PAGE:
MEGADETH’s ‘Killing Is My Business’ Was Originally A Lot Slower Until One Fan Compared The Band To METALLICA

Dave Mustaine Lars Ulrich

Former MEGADETH bassist David Ellefson has launched “The Killing Chronicles,” a series of online recollections about the band’s early days, including MEGADETH‘s first gigs and the making of the group’s classic debut album, Killing Is My Business… And Business Is Good!.

The online series comes a week after it was announced that Ellefson and ex-MEGADETH guitarist Jeff Young will embark the KINGS OF THRASH “The MEGA Years” tour. They will be joined at the dates by another former MEGADETH guitarist, Chris Poland. Band also includes drummer Fred Aching and guitarist/vocalist Chaz Leon.

Now, in episode three of “The Killing Chronicles,” Ellefson shares: “It’s widely known that the KIMB album is one of the fastest Thrash albums ever to descend upon mankind. However, rapid fire tempos in the band was not always the case. When we formed the group and first batch of songs were being composed in mid to late 1983, the tempos were much, much slower. In fact, almost at a BLACK SABBATH tempo. I recall ‘The Skull Beneath the Skin’ being almost half the tempo as it was finally recorded, which gave it this monstrous groove and weight. The same was true with ‘Chosen Ones’ which allowed me to play the bass lines with my fingers in a more Geezer-esque manner.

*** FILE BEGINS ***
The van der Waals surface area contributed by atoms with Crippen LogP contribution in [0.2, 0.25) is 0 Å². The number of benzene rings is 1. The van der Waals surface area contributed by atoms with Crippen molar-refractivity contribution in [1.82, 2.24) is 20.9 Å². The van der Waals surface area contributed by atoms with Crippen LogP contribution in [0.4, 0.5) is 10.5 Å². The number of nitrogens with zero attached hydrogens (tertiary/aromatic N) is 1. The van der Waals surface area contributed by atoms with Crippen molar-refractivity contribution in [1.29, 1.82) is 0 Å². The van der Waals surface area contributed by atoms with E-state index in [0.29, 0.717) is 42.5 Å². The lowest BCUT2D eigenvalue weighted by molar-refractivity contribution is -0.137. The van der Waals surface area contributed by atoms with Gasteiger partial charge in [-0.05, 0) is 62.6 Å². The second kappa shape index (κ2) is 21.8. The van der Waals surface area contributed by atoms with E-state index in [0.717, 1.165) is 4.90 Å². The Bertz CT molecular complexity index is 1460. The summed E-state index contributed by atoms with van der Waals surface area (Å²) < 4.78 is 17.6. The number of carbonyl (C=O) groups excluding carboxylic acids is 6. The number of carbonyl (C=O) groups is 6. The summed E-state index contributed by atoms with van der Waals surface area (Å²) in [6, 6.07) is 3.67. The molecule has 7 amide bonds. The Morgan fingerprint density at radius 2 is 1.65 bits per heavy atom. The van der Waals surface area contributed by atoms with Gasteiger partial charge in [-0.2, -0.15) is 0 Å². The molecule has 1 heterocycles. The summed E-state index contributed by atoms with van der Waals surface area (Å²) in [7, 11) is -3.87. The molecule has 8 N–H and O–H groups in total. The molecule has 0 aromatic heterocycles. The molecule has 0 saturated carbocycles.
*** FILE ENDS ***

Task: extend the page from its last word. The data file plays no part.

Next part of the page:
He continued: “However, one day a fan letter showed up to our mailbox addressed to Dave [Mustaine] which pleaded, ‘I hope your new band is faster than METALLICA‘ and BOOM that was it…game over! That night at rehearsal, all the tempos were increased dramatically (20-40 beats per minute minimum!) and thus the KIMB LP represents a true turning point in the trajectory of speed being the primary calling card of cool factor with the founding fathers of the Thrash genre. EXODUS was already fast as hell and once Kerry King had seen them live, SLAYER would follow suit.

“On the Kings of Thrash tour we’re excited to highlight these finer details of the songs without losing any of the ‘teeth’ which made the album a staple in Thrash metal all these years later.”